Replacing damaged or rotted support columns on your porch is hard enough work without having to wonder if the roof is going to collapse on you. Don't take chances. By properly supporting the porch roof with temporary but reliable bracing, you can go about your project without worry. The bracing will take an afternoon, and give you as many stress-free working days as you need.
Things You'll Need
- Tape measure
- Large wooden stakes
- 2x6 boards about 30 percent longer than the height of your porch eaves, enough of them to put two every five feet around the porch.
- Circular saw
- 2-inch wood screws
- 3-inch wood screws
- Drill gun
- An assistant
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Measure the height from the ground to the eaves under your porch. Then measure on the ground out in front of the porch from one corner, taking the tape measure to half of whatever the height of your eaves was. Put a stake there in the grass. Repeat from the other end of the porch.
Measure between the two stakes. If the length is 10 feet or less, measure out from the center of the length, using the same number as before, and put a stake there. If the span is more than 10 feet but less than 15 feet, divide the length by three and put two evenly spaced stakes at the division lines. If you have an extremely long porch, measure out and put down stakes every five feet or less.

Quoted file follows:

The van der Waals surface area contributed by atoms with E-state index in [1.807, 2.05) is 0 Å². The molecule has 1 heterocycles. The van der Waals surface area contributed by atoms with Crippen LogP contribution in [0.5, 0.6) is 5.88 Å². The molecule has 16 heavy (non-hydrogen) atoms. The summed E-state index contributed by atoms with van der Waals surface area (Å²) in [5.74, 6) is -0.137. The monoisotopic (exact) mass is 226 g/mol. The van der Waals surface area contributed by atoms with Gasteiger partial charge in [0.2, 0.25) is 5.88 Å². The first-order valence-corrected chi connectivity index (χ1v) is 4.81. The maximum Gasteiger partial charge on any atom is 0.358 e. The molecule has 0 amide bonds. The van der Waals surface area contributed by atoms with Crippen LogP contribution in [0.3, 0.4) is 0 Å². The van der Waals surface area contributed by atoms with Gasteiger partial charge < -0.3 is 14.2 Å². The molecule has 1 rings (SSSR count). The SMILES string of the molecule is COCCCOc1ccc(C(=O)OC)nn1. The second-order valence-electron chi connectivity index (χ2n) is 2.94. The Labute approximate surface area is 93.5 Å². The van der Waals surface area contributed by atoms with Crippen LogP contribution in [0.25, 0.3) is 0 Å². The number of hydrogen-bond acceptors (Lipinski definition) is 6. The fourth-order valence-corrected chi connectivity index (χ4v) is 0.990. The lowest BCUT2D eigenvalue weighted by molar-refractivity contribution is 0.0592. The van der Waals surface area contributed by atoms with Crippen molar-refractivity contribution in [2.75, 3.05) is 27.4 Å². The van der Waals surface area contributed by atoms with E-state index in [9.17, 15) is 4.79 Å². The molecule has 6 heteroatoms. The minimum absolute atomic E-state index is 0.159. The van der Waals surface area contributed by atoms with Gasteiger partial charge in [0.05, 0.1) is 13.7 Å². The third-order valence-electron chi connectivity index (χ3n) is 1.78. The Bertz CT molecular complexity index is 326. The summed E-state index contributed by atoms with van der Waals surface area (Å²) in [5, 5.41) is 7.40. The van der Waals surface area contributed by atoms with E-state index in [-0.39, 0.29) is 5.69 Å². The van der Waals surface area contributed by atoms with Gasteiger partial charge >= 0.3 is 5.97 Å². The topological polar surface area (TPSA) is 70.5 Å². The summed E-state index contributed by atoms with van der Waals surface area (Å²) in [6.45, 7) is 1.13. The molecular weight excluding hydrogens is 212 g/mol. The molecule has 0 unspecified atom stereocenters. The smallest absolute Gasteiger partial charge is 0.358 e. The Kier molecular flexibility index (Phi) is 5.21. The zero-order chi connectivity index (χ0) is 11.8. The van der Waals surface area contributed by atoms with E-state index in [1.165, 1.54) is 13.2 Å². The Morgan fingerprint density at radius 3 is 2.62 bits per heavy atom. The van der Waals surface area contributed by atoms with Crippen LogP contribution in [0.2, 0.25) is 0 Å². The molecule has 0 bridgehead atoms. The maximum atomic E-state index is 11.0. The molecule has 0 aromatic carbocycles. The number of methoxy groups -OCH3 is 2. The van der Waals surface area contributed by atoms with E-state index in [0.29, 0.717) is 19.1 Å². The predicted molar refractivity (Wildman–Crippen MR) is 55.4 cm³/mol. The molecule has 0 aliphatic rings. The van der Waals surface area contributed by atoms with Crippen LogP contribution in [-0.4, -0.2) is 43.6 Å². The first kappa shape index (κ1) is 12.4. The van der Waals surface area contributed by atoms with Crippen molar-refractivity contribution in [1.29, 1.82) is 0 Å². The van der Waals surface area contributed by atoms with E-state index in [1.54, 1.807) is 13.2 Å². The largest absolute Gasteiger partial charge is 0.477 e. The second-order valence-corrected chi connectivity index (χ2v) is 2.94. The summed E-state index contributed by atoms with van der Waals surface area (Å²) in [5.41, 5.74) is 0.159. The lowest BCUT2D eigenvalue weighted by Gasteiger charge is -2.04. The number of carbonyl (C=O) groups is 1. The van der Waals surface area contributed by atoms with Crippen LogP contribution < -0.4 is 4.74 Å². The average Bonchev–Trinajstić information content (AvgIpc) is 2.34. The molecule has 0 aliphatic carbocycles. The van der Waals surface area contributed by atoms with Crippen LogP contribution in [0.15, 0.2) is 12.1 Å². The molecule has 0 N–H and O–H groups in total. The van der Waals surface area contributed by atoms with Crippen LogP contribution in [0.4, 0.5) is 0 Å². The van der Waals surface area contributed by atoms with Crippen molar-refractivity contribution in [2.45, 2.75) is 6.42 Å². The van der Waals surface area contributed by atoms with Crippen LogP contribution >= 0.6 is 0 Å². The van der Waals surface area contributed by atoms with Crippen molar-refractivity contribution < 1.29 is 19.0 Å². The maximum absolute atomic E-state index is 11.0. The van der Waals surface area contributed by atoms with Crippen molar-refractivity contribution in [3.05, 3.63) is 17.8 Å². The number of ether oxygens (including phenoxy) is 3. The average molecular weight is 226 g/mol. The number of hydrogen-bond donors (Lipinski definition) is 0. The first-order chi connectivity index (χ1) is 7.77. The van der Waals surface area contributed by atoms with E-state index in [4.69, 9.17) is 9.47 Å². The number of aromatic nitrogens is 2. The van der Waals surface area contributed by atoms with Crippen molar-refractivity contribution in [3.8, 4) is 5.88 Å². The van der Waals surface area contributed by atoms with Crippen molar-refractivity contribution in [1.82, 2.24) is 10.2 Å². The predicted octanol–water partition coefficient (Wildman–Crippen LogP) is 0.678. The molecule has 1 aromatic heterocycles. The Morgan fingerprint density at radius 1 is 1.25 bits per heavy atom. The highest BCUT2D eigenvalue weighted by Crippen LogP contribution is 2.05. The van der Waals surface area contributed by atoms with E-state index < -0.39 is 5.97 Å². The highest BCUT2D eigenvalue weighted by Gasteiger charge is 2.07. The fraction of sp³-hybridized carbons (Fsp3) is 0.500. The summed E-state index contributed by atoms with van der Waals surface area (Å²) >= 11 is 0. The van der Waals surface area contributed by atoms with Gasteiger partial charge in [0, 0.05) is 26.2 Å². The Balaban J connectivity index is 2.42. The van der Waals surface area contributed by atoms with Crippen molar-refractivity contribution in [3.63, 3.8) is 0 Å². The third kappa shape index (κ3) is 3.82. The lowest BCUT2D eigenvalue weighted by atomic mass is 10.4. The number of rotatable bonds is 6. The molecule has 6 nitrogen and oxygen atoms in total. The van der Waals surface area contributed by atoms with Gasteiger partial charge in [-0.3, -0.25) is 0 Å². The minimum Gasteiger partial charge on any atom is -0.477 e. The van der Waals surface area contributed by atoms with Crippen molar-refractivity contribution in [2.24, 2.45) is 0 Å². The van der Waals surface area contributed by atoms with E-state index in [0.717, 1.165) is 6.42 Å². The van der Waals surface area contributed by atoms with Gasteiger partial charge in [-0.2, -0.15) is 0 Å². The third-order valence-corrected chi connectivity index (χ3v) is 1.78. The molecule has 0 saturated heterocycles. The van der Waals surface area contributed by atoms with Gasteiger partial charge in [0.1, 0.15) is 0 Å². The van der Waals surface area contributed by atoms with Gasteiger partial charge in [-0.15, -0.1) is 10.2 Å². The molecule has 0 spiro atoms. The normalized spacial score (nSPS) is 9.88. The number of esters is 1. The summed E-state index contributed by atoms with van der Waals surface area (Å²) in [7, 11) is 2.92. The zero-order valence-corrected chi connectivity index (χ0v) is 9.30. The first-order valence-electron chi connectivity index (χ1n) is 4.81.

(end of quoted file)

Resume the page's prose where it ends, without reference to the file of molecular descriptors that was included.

Measure out from either side of both corners of the porch, at the same number, and put a stake there.
At each stake, use your spade to dig a hole eight to ten inches deep, with a flat vertical wall on the side furthest from the porch.
Have your assistant get on the ladder and hold the tape measure under the eaves where they meet the horizontal support beam that the columns sit under. Take the other end of the tape to the bottom outside corner of the hole.
With your circular saw, cut twice as many 2x6s as there are stakes, at the length of the measurement you just took. On one end of each 2x6, use your tri-square to mark a line from the top corner of the 2x6 to a mark 2-3/4 inches in from the bottom edge. The mark should look like an elongated triangle on the end of the board. Cut each board at that mark.
Lay one board on top of another, matching the cut angles. Connect them using pairs of 2-inch screws sunk into the face of the top board, with a pair of screws every two feet. Repeat for all the pairs of 2x6s.
Stand your first brace against the porch, with the narrow edges of the joined 2x6s facing up and the cut angle facing toward the porch in a vertical position. Put the uncut bottom into the hole and drive a stake in front of it to help hold it in place.
Tuck the angled side of the brace under the eaves, with the cut part pressing vertically against the support beam that meets the columns. Screw the brace into the beam with 3-inch screws, driving them into the side of the board at an angle. Repeat for each brace, until they're all in place. Make sure they're tight. You can now proceed to take out the columns.